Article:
A robotic microsurgical forceps for transoral laser microsurgery

Abstract

Purpose

In transoral laser microsurgery (TLM), the close curved cylindrical structure of the laryngeal region offers functional challenges to surgeons who operate on its malignancies with rigid, single degree-of-freedom (DOF) forceps. These challenges include surgeon hand tremors, poor reachability, poor tissue surface perception, and reduced ergonomy in design. The integrated robotic microsurgical forceps presented here is capable of addressing the above challenges through tele-operated tissue manipulation in TLM.

Methods

The proposed device is designed in compliance with the spatial constraints in TLM. It incorporates a novel 2-DOF motorized microsurgical forceps end-effector, which is integrated with a commercial 6-DOF serial robotic manipulator. The integrated device is tele-operated through the haptic master interface, Omega.7. The device is augmented with a force sensor to measure tissue gripping force. The device is called RMF-2F, i.e. robotic microsurgical forceps with 2-DOF end-effector and force sensing. RMF-2F is evaluated through validation trials and pick-n-place experiments with subjects. Furthermore, the device is trialled with expert surgeons through preliminary tasks in a simulated surgical scenario.

Results

RMF-2F shows a motion tracking error of less than 400 μm. User trials demonstrate the device’s accuracy in task completion and ease of manoeuvrability using the Omega.7 through improved trajectory following and execution times. The tissue gripping force shows better regulation with haptic feedback (1.624 N) than without haptic feedback (2.116 N). Surgeons positively evaluated the device with appreciation for improved access in the larynx and gripping force feedback.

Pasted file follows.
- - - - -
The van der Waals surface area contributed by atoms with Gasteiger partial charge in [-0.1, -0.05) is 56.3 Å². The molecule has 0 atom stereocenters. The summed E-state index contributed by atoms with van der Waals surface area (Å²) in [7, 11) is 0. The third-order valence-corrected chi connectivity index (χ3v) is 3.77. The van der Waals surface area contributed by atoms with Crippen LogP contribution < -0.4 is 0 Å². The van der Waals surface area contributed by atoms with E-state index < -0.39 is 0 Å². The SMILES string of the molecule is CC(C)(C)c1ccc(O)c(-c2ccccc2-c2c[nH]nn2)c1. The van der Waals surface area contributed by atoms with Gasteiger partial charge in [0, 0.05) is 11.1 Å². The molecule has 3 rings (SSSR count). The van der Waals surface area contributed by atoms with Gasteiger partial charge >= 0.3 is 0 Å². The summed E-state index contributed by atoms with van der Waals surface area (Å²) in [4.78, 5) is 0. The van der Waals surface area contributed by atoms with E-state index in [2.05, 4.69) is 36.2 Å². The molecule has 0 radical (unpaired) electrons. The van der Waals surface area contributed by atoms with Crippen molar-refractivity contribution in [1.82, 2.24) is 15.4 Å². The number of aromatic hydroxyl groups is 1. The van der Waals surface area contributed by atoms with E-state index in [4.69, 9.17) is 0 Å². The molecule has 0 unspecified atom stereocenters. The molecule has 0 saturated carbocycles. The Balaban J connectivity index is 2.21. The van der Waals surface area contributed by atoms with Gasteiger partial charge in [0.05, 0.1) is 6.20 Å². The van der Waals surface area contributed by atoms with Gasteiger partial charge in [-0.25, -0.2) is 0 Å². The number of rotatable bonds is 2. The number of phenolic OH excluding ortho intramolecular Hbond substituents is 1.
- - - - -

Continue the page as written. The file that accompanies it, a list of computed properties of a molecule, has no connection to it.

Conclusions

RMF-2F offers an ergonomic and intuitive interface for intraoperative tissue manipulation in TLM. The device performance, usability, and haptic feedback capability were positively evaluated by users as well as expert surgeons. RMF-2F introduces the benefits of robotic teleoperation including, (i) overcoming hand tremors and wrist excursions, (ii) improved reachability and accuracy, and (iii) tissue gripping feedback for safe tissue manipulation.

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Notes

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    This is within the HS thickness of 8 mm.

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Corresponding author

Correspondence to Nikhil Deshpande.

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Conflict of interest

The authors declare that they have no conflict of interest.

Ethical approval

For this type of study, formal ethics approval was not required. The Ethics Committee of Liguria Region granted the exemption for the use of human subjects and ex vivo pig larynxes for the trials.

Informed consent

Informed consent was obtained from all individual participants included in the study.

Site of research and experiments

The research was carried out at the Istituto Italiano di Tecnologia (IIT) in Genova, Italy.

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Chauhan, M., Deshpande, N., Pacchierotti, C. et al. A robotic microsurgical forceps for transoral laser microsurgery. Int J CARS 14, 321–333 (2019). https://doi.org/10.1007/s11548-018-1887-3

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Keywords

  • Robot-assisted microsurgical forceps
  • Robotic teleoperation
  • Tissue gripping haptic feedback
  • Robotic medical instruments
  • Minimally invasive surgery
  • Transoral laser microsurgery